Shaping the media
Gender- and diversity-friendly communication means making people with all their differences visible even in the language. If women and men are meant and should be addressed, women and men must be explicitly mentioned. Women and men should be equally and symmetrically present in language.
Despite many opinions to the contrary, mere "Mitmeinen" of women or so-called general clauses, such as "The following text means women and men equally, due to readability the masculine form is used.", are not gender-appropriate and should be avoided.
If you want to address women and men equally and address messages to both genders, you have to name both explicitly.
Reading Tip: Psychological studies by the University of Freiburg prove the consciousness-raising role of the Sparache.
Language socializes, creates reality, sets signals and has a role model effect. Communication is an interplay between sender and receiver. It works well when recipients of a message (= your target group) are "picked up".
Therefore, it is essential to address female and male users equally – as customers, as employees, as clients, as multipliers. Address women and men in their diversity, so you are better able to attract them to your organization/company.
Gender-equitable language use is thus about making all acting persons – women AND men – visible in speech and writing, as well as creating symmetry between women and men. There is no patent remedy for this, creative formulation is and remains required.
- Language means creativity. Gender-appropriate language means using a creative approach to making visible which people are being written or spoken about.
- Always think of women AND men when formulating the texts.
- Avoid language images that reproduce stereotypical ideas about women and men. This applies to written text as well as to pictures used to illustrate text.
- Avoid derogatory terms ("Fraulein") and do not depict women as dependent on men ("Dem Hans Krankl seiner Frau ihr Stadion").
- Avoid comparisons between people and animals ("two saucy bees" "they’re chattering"). Do not present people as objects ("The men are at the feet of the dancers").
- Different forms of gendered language within a text are possible – make sure it is easy to read.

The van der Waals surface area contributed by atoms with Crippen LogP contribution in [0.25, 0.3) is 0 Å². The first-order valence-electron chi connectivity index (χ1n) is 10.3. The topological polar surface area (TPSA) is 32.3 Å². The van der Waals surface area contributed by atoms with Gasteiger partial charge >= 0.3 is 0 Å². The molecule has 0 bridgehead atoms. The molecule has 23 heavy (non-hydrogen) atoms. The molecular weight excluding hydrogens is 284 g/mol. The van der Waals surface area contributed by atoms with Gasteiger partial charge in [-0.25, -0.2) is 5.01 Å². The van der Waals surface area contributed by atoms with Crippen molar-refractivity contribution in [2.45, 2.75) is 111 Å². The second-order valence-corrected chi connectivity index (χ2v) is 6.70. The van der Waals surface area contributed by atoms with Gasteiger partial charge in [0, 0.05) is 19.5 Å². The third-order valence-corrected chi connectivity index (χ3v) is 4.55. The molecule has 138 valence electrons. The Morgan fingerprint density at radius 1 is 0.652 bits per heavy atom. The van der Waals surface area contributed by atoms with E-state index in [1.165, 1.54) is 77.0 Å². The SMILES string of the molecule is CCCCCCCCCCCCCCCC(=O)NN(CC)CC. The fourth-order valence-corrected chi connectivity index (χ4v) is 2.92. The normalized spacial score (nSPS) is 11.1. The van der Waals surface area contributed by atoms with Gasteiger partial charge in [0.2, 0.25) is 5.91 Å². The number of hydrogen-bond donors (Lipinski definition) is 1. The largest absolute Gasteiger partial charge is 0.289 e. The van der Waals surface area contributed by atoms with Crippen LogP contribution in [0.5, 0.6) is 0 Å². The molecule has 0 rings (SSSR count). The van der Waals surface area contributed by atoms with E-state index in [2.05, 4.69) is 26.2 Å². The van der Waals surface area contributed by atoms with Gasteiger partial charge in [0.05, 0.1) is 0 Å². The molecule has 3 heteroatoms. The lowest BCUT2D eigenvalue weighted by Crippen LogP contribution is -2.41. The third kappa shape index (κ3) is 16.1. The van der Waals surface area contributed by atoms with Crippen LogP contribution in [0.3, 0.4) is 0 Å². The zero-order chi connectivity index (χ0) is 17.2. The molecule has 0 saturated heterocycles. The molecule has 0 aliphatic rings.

- Make sure that function designations are also formulated in a gender-appropriate way.
- Check your finished texts by reading them aloud if possible. How to tell if the text reads well and flows smoothly.
There are specific guidelines and language guides from ministries, administrative units, large organizations and companies on gender-sensitive language use.
To make women and men linguistically "visible to make, there are the following possibilities of gender-fair spelling:
Full paired form
By using the complete pair form, women and men are mentioned equally next to each other. The female form is always mentioned first (z. B. head of department, applicant, citizen, etc.; "We are still looking for a student for library service").
Full paired form with slash
Make feminine and masculine form visible with slash (z. B. the head of department).
Shortened pair form with slash
The feminine ending of a word is appended directly with a slash. This form can be used when the conjunctions "and"/"or" are omitted from the complete pair form for reasons of space (z. B. "head of department", "the person submitting the application must sign").
short form with indented I
Feminine and masculine forms are made visible by using the so-called capital "I" (indented I) (e.g. B. "Sender", "Representative", "Technician", "Engineer", etc.).
For the shortened pair form with slash and for the short form with the indented I, always make the Omission sample: When omitting the slash resp. of "in" or "inside" must still be a meaningful, grammatically correct word. While you are at it, also check that all required items are being used correctly.